Roy Wood Jr., correspondent for “The Daily Show with Trevor Noah,” is known for taking on big issues from race to police reform to the state of politics in his work. Washington Post media reporter Elahe Izadi speaks with Wood Jr. about his recent special, "Imperfect Messenger,” exploring America through the lens of comedy and his Alabama roots.


“It’s just a bunch of lip service and a bunch of reversals that have happened since 2020… I do think that there’s been some degree of political progress but acknowledging that there is an issue… but not giving them legislation, ‘did you really hear me?’” (Washington Post Live)
“I would hope that when I’m dead and gone that my comedy could exist as a lens through which to view things that were difficult to understand…That’s why I try to… make a little sense about history.” (Washington Post Live)
“If there’s two sides to this issue, what is the side that no one has considered or has talked about?” (Washington Post Live)

Roy Wood Jr.

Provided by representatives of Roy Wood Jr.

ROY WOOD JR. joined The Best F#@ing News Team in 2015 as a correspondent on Comedy Central’s Emmy-nominated The Daily Show with Trevor Noah. In 2021, Comedy Central continues its long-standing relationship with the talented comedian and actor collaborating on two podcasts–and Beyond the Scenes –as well as a third hour-long stand-up special, Imperfect Messenger, which premiered October 29th on Comedy Central and will be available to stream on Paramount+ starting January 19th.

As an Executive Producer, his credits include the PBS documentary The Neutral Ground, an HBO Max project 1% Happy and an untitled medical field comedy for NBC. Wood will executive produce, write, and star in an untitled single-camera comedy about the National Guard in works at FOX, with Denis Leary producing it for television. In theatres, Wood will star alongside Jon Hamm in the long-awaited Fletch remake, Confess, Fletch, currently in production.

Wood’s first Comedy Central one-hour stand-up special, Father Figure, debuted in 2017, the same year he was named the new host of Comedy Central’s storytelling series, This is Not Happening. His second Comedy Central one-hour stand-up special, Roy Wood Jr.: No One Loves You, which debuted in 2019, remains the network’s highest-rated original stand-up premiere.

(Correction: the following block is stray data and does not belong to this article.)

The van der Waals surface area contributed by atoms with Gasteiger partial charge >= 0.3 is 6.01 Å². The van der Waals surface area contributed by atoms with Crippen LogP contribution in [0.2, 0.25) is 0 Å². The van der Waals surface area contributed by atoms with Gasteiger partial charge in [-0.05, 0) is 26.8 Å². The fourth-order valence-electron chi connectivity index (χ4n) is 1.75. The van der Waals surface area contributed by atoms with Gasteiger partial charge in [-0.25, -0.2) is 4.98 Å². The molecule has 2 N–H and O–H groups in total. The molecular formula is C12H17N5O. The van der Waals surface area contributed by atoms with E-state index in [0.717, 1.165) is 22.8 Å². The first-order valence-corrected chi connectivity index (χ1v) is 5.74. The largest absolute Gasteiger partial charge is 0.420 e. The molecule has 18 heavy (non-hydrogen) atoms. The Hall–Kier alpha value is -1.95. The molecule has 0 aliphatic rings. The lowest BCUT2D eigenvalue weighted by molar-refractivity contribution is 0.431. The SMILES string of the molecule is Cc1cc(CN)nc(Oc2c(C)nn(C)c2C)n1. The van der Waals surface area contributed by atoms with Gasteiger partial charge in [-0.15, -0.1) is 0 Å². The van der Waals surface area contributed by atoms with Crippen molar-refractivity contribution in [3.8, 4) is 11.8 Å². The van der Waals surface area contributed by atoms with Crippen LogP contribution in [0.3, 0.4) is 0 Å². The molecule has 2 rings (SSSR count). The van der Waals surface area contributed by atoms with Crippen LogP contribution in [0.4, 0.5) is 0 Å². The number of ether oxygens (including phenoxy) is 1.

Wood has entertained millions across stage, television, and radio. Forbes declared he is “One of comedy’s best journalists,” Entertainment Weekly has described his thought-provoking comedy as “. . . charismatic crankiness. . .” and Variety Magazine named him “One of 10 Comics to Watch in 2016.” Before The Daily Show, Roy co-starred for three seasons on TBS’s Sullivan & Son, and he remains a regular guest on various ESPN shows and the MLB Network.

Wood began his comedy career in 1998 at the age of 19 while attending Florida A&M University. In 2006, he debuted on network television on The Late Show with David Letterman. In 2008, he appeared on HBO’s historic Def Comedy Jam and was selected by America as one of the top three finalists on Last Comic Standing on NBC. He has appeared on Late Night with Seth Meyer, Conan, The Tonight Show with Jimmy Fallon, and The Late Show with Stephen Colbert. He also performed on numerous USO Tours for our Troops stationed everywhere from Guam to Iraq to the Philippines.

During the global pandemic, Roy has spent time raising money for the displaced staff of comedy clubs through and Laugh Aid. In his hometown of Birmingham, Alabama, his philanthropic endeavors include supporting Workshops, Inc., which enriches lives by helping people with disabilities and other employment barriers achieve their vocational potential. The DUBS Baseball Academy is an investment in sports to change lives. STAIR of Birmingham, where tutoring empowers students to read better and dream bigger. Also, I See Me, Inc., where the mission is to dismantle the school-to-prison pipeline by increasing the literacy rates in children of color by engaging them in the literature that reflects their culture and image.